New York Gov. Andrew Cuomo issues emergency executive order to ban flavored e-cigarettes

The state is cracking down on e-cigarette sales to minors.

New York Gov. Andrew Cuomo has issued an emergency executive order to ban the sales of flavored e-cigarettes in an effort to crack down on sales to minors.

The order is Cuomo's next move on vaping after he announced his plan on Monday to ban flavored e-cigarettes amid growing national health concerns about vaping.

State officials will also ramp up efforts to penalize retailers who sell tobacco and e-cigarettes to minors.

According to data from the New York State Department of Health, nearly 40% of 12th grade high school seniors and 27% of high school students overall "are not using e-cigarettes," according to a press release.

In a press conference on Sunday, Cuomo blamed the 160% increase from 2014 on flavors such as bubble gum, cotton candy and "Captain Crunch" that are "obviously targeted to young people."

"New York is confronting this crisis head-on and today we are taking another nation-leading step to combat a public health emergency," Cuomo said in a statement. "Manufacturers of fruit and candy-flavored e-cigarettes are intentionally and recklessly targeting young people, and today we're taking action to put an end to it."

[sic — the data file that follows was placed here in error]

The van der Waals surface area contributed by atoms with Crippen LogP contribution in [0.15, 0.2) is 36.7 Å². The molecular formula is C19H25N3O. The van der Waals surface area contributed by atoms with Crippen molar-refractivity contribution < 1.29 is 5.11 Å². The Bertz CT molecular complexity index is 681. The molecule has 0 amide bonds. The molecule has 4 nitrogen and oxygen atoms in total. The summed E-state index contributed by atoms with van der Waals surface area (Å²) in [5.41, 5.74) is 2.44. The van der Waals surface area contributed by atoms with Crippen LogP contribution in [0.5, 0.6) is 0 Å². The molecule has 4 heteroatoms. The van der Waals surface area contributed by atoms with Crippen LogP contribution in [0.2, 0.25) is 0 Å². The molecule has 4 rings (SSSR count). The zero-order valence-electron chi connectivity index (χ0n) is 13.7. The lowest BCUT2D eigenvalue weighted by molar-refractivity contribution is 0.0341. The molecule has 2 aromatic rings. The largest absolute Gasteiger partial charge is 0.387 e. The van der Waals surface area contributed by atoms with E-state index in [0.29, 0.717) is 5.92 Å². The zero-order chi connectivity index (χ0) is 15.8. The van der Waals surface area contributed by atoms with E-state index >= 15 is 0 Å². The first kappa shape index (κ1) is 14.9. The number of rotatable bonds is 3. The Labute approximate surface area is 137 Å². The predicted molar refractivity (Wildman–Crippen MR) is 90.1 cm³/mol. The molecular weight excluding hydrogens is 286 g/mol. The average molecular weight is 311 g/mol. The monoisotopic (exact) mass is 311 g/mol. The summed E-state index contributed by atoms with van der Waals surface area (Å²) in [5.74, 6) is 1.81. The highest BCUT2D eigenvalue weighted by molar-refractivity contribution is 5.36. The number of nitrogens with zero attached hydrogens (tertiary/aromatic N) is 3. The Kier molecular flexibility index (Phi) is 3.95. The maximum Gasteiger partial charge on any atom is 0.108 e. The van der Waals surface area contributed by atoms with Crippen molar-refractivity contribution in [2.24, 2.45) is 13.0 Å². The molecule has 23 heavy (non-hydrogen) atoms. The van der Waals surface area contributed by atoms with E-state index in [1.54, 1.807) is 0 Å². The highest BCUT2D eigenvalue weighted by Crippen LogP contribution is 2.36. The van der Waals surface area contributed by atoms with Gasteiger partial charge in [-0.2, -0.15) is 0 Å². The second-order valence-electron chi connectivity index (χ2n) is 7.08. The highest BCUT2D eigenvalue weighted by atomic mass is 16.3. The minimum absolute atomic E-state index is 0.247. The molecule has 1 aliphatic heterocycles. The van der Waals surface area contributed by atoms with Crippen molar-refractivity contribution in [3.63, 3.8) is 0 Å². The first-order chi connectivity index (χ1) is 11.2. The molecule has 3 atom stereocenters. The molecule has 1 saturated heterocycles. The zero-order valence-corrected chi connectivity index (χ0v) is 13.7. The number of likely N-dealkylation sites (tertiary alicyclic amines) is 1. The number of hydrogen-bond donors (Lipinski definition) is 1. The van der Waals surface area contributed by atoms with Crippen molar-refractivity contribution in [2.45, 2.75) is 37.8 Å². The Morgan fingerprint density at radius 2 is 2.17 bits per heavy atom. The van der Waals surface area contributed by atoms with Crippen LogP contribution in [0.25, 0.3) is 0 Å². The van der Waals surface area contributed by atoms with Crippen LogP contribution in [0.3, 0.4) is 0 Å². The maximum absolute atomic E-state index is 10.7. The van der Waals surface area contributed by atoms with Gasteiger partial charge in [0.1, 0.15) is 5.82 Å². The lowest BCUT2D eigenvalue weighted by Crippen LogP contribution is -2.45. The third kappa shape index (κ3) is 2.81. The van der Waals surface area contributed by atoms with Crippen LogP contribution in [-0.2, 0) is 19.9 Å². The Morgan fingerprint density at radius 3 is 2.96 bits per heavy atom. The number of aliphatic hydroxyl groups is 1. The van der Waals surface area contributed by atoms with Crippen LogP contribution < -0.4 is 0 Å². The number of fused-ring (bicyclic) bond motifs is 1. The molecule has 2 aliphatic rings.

E-cigarette flavors such as menthol and tobacco will not be banned based on recommendations from New York Health Commissioner Howard Zucker, as cigarette smokers often rely on e-cigarettes to wean off cigarettes when "nothing else" has worked, Cuomo said.

However, "that could change in the future," Cuomo added.

On Thursday, Cuomo signed an executive order directing state agencies to deploy education awareness programs on vaping, which will then be implemented into school systems, according to the release.

The state of New York will also raise the legal age to purchase tobacco to 21 beginning Nov. 13.